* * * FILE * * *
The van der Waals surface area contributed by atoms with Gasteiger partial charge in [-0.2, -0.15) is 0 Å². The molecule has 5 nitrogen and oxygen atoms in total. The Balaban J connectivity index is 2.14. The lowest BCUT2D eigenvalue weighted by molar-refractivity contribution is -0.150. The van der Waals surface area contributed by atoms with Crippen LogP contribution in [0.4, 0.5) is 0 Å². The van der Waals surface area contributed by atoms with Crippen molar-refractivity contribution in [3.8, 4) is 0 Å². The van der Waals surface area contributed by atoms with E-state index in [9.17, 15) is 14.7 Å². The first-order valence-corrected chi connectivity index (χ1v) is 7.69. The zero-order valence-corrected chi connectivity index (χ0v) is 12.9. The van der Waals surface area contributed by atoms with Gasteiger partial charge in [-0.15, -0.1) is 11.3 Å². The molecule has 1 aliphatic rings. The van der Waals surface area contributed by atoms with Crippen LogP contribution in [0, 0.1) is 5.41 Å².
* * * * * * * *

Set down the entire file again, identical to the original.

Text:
The van der Waals surface area contributed by atoms with Gasteiger partial charge in [-0.2, -0.15) is 0 Å². The molecule has 5 nitrogen and oxygen atoms in total. The Balaban J connectivity index is 2.14. The lowest BCUT2D eigenvalue weighted by molar-refractivity contribution is -0.150. The van der Waals surface area contributed by atoms with Crippen LogP contribution in [0.4, 0.5) is 0 Å². The van der Waals surface area contributed by atoms with Crippen molar-refractivity contribution in [3.8, 4) is 0 Å². The van der Waals surface area contributed by atoms with E-state index in [9.17, 15) is 14.7 Å². The first-order valence-corrected chi connectivity index (χ1v) is 7.69. The zero-order valence-corrected chi connectivity index (χ0v) is 12.9. The van der Waals surface area contributed by atoms with Gasteiger partial charge in [-0.15, -0.1) is 11.3 Å². The molecule has 1 aliphatic rings. The van der Waals surface area contributed by atoms with Crippen LogP contribution in [0, 0.1) is 5.41 Å².